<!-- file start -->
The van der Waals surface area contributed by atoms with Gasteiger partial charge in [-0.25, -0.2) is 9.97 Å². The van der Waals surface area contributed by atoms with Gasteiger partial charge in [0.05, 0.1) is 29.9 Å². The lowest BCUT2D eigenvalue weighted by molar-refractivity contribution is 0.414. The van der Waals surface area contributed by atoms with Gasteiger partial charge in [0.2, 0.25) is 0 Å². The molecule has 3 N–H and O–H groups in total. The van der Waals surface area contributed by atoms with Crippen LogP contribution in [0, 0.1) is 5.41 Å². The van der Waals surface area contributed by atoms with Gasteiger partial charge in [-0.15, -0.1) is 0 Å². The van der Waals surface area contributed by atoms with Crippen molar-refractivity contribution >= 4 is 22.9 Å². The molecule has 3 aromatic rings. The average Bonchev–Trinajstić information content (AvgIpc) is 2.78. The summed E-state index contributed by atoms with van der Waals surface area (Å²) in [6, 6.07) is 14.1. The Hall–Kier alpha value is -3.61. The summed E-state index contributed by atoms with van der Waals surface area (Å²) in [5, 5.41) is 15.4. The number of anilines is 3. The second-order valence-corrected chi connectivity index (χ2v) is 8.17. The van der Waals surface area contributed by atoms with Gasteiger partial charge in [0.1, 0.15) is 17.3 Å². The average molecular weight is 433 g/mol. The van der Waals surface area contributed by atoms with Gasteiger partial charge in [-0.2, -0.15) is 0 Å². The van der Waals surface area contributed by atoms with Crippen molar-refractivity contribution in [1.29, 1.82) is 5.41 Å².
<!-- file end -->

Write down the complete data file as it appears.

The van der Waals surface area contributed by atoms with Gasteiger partial charge in [-0.25, -0.2) is 9.97 Å². The van der Waals surface area contributed by atoms with Gasteiger partial charge in [0.05, 0.1) is 29.9 Å². The lowest BCUT2D eigenvalue weighted by molar-refractivity contribution is 0.414. The van der Waals surface area contributed by atoms with Gasteiger partial charge in [0.2, 0.25) is 0 Å². The molecule has 3 N–H and O–H groups in total. The van der Waals surface area contributed by atoms with Crippen LogP contribution in [0, 0.1) is 5.41 Å². The van der Waals surface area contributed by atoms with Gasteiger partial charge in [-0.15, -0.1) is 0 Å². The van der Waals surface area contributed by atoms with Crippen molar-refractivity contribution >= 4 is 22.9 Å². The molecule has 3 aromatic rings. The average Bonchev–Trinajstić information content (AvgIpc) is 2.78. The summed E-state index contributed by atoms with van der Waals surface area (Å²) in [6, 6.07) is 14.1. The Hall–Kier alpha value is -3.61. The summed E-state index contributed by atoms with van der Waals surface area (Å²) in [5, 5.41) is 15.4. The number of anilines is 3. The second-order valence-corrected chi connectivity index (χ2v) is 8.17. The van der Waals surface area contributed by atoms with Gasteiger partial charge in [0.1, 0.15) is 17.3 Å². The average molecular weight is 433 g/mol. The van der Waals surface area contributed by atoms with Gasteiger partial charge in [-0.2, -0.15) is 0 Å². The van der Waals surface area contributed by atoms with Crippen molar-refractivity contribution in [1.29, 1.82) is 5.41 Å².